Francisco also had many visitors, including strangers, whilst he was ill. He generally remained silent with the adults, speaking only when he had to. But the visitors felt a holy awe in his presence. One woman, who didn’t believe in the Apparitions, commented, “It seems to me that when we go into Francisco’s room, we feel just as we do when we go into a church.”

Francisco’s holy death was preceded by an act of great humility, simplicity and sensitivity of conscience. In preparation for his last confession, he asked Lucy to tell him if she recalled any of his sins and she reminded him of some disobedience. He asked Jacinta the same question. She had to think for a few minutes to recall a couple of incidents. Francisco said he’d already confessed those, but he would do so again because perhaps it was because of them that Our Lord was so sad. After making a firm purpose of amendment in case he recovered from his sickness, he prayed Our Lady’s prayer: “O my Jesus, forgive us our sins, save us from the fires of hell….” Then he told Lucy to also ask Jesus to forgive him. She agreed, but told him not to worry because Our Lady would not have said She’d take him to Heaven if Our Lord had not already forgiven his sins. This astounding conversation between two children indicated the high degree of wisdom, understanding and union with God which they possessed.

Their childlike simplicity regarding death and the beatific vision was manifest in Lucy’s last conversation with Francisco on the eve of his death:

That night I said goodbye to him.

Goodbye, Francisco! If you go to Heaven tonight, don’t forget me when you get there, do you hear me?”

“No, I won’t forget. Be sure of that.” Then, seizing my right hand, he held it tightly for a long time, looking at me with tears in his eyes.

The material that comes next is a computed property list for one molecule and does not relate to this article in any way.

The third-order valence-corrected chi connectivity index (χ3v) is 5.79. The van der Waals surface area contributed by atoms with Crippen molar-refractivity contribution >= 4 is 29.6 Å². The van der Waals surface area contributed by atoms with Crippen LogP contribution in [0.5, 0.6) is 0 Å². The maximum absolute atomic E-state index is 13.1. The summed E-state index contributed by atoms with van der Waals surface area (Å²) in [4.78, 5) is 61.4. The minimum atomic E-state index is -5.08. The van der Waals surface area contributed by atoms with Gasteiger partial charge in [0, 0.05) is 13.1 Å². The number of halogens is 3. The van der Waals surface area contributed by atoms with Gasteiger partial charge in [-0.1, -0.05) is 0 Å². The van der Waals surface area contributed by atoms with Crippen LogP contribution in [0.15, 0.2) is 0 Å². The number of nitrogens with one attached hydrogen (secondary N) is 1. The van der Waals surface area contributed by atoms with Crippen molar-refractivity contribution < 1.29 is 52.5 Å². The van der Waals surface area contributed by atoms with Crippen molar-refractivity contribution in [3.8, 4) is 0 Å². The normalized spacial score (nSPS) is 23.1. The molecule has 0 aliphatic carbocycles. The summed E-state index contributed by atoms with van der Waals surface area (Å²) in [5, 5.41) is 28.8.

“Do you want anything more?” I asked him, with tears running down my cheeks too.

“No!” he answered in a low voice, quite overcome.

As the scene was becoming so moving, my aunt told me to leave the room.

“Goodbye then, Francisco! Till we meet in Heaven, goodbye!”

Francisco died on April 4, 1919, ten and a half months before Jacinta. He was ten. Several days before his death, he had promised a woman who asked him to pray for the reconciliation of her husband and son that he would ask Our Lady for this grace when he went to Heaven. Just a few hours after he died, the father and son were reconciled.

The Great Promise of Fatima

Six years later, in 1925, the Blessed Virgin and the Child Jesus appeared to Lucy (in Pontevedra) and confirmed the correctness of the children’s devotion to reparation and compassion. Our Lady was holding Her heart encircled with thorns. Both she and Jesus told Lucy to have compassion on this Heart that is “pierced at every moment” by “the blasphemies and ingratitude of ungrateful men.” Jesus said, “There is no one to make an act of reparation to remove them,” and the Virgin told Lucy, “You at least try to console Me.” She then made the great promise of assistance at the hour of death with the graces necessary for salvation for all those who would practice the Five First Saturdays devotion with the intention of making reparation to Her.1

Jesus explained (on May 29, 1930) the reason for five Saturdays: It is because there are five blasphemies against the Immaculate Heart of Mary. The blasphemies He listed2 are nothing else but the heresies of Protestantism and the Orthodox Church; how offended, therefore, must Jesus and Mary be by the ecumenical movement, which seeks common ground with Protestants and Orthodox, instead of their conversion. Yet how many Catholics make reparation at least through the Five First Saturdays devotion?

Today is the first Saturday of October and the feast of Our Lady of the Rosary. If anyone here has never made the Five First Saturdays, what more perfect time to start than today, whilst attending this conference on Fatima? After all, it’s Our Lady, with great motherly love, who has brought you here on this special day. And when you have made the Five First Saturdays once, why not keep on with them and make them over and over again to prove your love and devotion to Her Immaculate Heart?